Think Bananaman with a more modern twist, and a more orangy hue. That’s what you’re getting from Lawrence’s debut from the citrus power-ranger look-a-like that is Dangerine. Inside you’ll find something fast, slight, but with quite a bit of fun, quite a bit of funny, and a good dose of superhero pastiche.
Overall, it’s pretty clever, knowingly playing with the ideas of what makes a superhero comic work. It feels in so many ways like a 70s Brit comic version of a superhero, played for laughs. From the very first panel you know just where this is going…
The art has something of the loose about it, albeit done up to the nines for the modern day, but it’s that first caption box, full of hyperbole and Stan Lee worthy pomp and bluster that sets the tone. This is superhero pastiche done well, done right. From here it’s not long before all manner of superhero clichés are brought out, from the origin story, to the training sequence, to the great power/great responsibility moment.. it’s all here. All done right as well, and all with the tongue firmly jammed in the cheek.
Del Montgomery finds himself suckered into rescuing an old guy from a mugging, an old guy who then turns round and zaps him with some experimental super-power-y thingy. Turns out the old guy is Prof. Ezekiel Boom… and what a great bad guy name that one is, more on him later.
Meanwhile Del has woken up, and finds himself like this….
You’re wearing a bright orange spandex suit mate, what’s the problem?
Oh, right. I see what you mean.
From here we’re trotting through so many superhero clichés that it would be a bit twee if it weren’t for Lawrence’s witty dialogue and very eye-friendly artwork essentialy delivering a pastiche of a pastiche, Bananaman meets Moore’s Miracleman:
After this we’re given the full training regimen thing. Plus a final battle with a marauding monster for good measure, all the while getting to know just how much power Del has accidentally been gifted by Prof. Boom even if the Prof. only managed to combine Del with a Tangerine… citrus power a-go-go.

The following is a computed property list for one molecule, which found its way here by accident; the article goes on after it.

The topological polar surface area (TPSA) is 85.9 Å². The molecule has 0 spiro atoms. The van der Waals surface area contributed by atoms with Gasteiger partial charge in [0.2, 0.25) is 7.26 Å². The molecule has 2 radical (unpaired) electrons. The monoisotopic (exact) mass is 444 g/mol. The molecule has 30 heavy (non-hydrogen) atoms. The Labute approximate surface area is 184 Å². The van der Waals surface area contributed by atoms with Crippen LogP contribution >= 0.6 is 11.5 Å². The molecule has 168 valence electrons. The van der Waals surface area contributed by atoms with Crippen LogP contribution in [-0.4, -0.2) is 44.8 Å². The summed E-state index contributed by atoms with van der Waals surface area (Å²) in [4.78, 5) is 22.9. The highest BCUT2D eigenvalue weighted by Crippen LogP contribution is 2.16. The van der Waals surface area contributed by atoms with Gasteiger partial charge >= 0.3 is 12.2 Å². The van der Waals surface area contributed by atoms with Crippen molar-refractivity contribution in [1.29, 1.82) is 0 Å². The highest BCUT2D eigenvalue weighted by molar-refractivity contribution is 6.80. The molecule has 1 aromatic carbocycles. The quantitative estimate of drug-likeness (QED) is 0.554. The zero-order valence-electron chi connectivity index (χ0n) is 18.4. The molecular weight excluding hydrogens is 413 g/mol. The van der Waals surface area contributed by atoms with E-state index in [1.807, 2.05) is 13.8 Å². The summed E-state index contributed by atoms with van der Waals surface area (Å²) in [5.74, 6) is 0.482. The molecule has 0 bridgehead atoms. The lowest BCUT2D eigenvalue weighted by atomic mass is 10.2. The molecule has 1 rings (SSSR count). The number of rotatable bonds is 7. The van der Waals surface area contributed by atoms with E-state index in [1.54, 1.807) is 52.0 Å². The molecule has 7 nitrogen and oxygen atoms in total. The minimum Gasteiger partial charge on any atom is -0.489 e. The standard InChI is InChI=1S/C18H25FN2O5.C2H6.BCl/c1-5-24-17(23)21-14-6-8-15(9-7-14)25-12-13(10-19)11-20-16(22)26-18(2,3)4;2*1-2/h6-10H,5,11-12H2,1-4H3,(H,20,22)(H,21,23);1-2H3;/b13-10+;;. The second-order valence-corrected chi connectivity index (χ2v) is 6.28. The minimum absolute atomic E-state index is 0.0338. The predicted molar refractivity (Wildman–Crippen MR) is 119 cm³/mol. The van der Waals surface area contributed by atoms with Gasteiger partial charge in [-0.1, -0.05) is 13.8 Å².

By issue two it’s reluctant sidekick Bob Bristol who really makes Dangerine, filling the comic with the funny, way funnier and smarter than Del and frankly far more pumped by what’s going on,. enthusiasm unbound.
Oh yes, that’s Orzo, the Guardian-like character who makes us realise that Lawrence is mixing his Marvel narrative and dialogue with his DC spacey stuff, all the time mixing it up with classic Kirby weirdness. So much stuff going on in here, including the secret origin of that Prof Boom bloke, yet Lawrence still manages to make it fun whether you realise what he’s going on about or not, recognise the references, don’t recognise the references, it doesn’t really matter, it’s all pretty enjoyable anyhow.
The whole T-Fusion origin tale goes on and on and on, but even that is worked in as part of the gag, the whole boring back-story delivered whilst Del snoozes and Bob sits agog, and following that we get Del reducing everything to its frankly ridiculous conclusions…..
Lawrence manages to take us from silly to serious and beyond, and then all the way back to serious so easily, it’s a pleasure to watch.
Thing is, Dangerine is something that has rather blindsided me, I was expecting one thing and I sure got that, but I got a damn sight more as well. Lawrence’s superhero pastiche is spot on and done with some style, but he’s not afraid to mix it all up as well, Marvel meets DC, meets classic UK comedy superhero ideas, and deep in issue 2, we’re suddenly dropping into Akira territory. Seriously, take a look at this page and tell me I’m wrong:
That’s just so kinetically fab, don’t you think? Very manga,very Akira. Very good.
In the final analysis, if nothing else matters here, you’ll surely find yourself googling the word Bergamot, just because it’s mentioned here. And any new knowledge is good knowledge right?
Dangerine is just a little burst of pure and simple citrus-y fun, nothing too substantial certainly, but loads of fun, with Lawrence obviously wearing his superhero influences on his sleeve, but doing something uniquely British with them, creating a superhero that’s part Brit teen slacker, part classic archetype, and mixing in as many influences as he possibly can from the world of superhero comics. Frankly, whether you recognise what he’s doing or not, there’s something in here that will keep you entertained. Loads of fnn, well worth a look.